Following a £4 million investment, one of Blackpool Pleasure Beach’s best-loved rides, Valhalla, has been brought into the modern era, boasting a host of exciting new features
The UK’s wettest rollercoaster, Valhalla, officially reopened at Blackpool Pleasure Beach on 10 May.
The highly anticipated reimagining of one of the park’s most famous rides has invited speculation and excitement in equal measure from fans across the UK, and today, Blackpool Pleasure Beach reveals a first look at what guests can expect.
Riders will be immersed in more than four minutes of high-speed action, seeing them engulfed by unforgiving elements including fire, water, snow and thunder and lightning. They’ll make the half mile journey on a Viking longboat into a parallel world to reach Valhalla, experiencing plunging temperatures of -20°C and highs of more than 43°C.
The ride, whose famous tagline reminds riders “You will get wet, you may get soaked”, includes a reservoir holding over one and a half million gallons of water – enough to fill more than two Olympic sized swimming pools.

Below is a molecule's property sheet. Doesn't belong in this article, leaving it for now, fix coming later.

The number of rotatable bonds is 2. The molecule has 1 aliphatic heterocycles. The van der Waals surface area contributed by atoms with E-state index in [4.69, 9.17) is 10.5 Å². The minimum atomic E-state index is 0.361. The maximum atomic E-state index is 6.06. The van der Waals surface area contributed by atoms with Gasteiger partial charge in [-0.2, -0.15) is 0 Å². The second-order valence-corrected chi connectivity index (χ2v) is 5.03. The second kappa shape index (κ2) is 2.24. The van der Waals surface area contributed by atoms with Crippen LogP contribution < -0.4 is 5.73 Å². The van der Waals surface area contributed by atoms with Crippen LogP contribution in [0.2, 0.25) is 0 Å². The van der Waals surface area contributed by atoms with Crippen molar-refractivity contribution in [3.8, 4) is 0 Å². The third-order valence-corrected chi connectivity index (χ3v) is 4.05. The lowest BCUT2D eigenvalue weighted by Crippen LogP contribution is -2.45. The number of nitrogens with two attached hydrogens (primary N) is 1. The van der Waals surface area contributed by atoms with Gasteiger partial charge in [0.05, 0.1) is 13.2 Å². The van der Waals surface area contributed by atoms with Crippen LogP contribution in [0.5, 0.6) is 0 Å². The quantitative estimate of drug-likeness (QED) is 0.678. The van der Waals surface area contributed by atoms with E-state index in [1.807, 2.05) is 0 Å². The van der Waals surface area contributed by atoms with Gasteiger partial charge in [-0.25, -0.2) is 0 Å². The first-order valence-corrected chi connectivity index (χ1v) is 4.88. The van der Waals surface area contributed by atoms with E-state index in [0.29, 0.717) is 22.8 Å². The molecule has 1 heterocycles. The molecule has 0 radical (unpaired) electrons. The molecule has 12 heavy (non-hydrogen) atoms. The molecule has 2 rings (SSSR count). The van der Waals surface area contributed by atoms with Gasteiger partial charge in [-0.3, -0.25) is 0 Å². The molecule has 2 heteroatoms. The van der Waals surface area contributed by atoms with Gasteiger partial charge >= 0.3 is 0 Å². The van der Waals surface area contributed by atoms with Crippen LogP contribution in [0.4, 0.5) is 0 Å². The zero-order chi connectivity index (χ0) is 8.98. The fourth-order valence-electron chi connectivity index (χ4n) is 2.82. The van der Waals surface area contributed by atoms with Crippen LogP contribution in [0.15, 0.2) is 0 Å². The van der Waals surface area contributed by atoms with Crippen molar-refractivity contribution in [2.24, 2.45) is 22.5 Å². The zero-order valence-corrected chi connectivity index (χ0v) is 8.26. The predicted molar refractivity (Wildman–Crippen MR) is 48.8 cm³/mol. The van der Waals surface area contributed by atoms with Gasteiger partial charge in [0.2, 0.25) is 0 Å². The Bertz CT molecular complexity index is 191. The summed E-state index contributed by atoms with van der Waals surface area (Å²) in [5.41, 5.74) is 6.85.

Taking riders through roaring fires and freezing mists, Valhalla will test limits and evoke shock, surprise and excitement at every twist and turn as they journey towards the right to be hailed as a true Viking warrior.
Amanda Thompson OBE, CEO of Blackpool Pleasure Beach, said: “We’re delighted to finally be able to share a glimpse into all our hard work. The new ride is absolutely sensational and will definitely leave riders wanting more.
“Those who remember the original ride may recognise some of its best-loved features, but this reimagining of Valhalla offers a totally new immersive experience that will leave riders eager to return!”
Adam Slevin, director of creative, design and experience at Blackpool Pleasure Beach, adds: “We’ve worked so hard to find the perfect balance between maintaining nostalgia, giving the ride some much-needed TLC and adding in a few surprises for fans.
“Valhalla will test even the most confident rollercoaster rider’s limits, with plummeting temperatures, fiery furnaces and torrents of water.”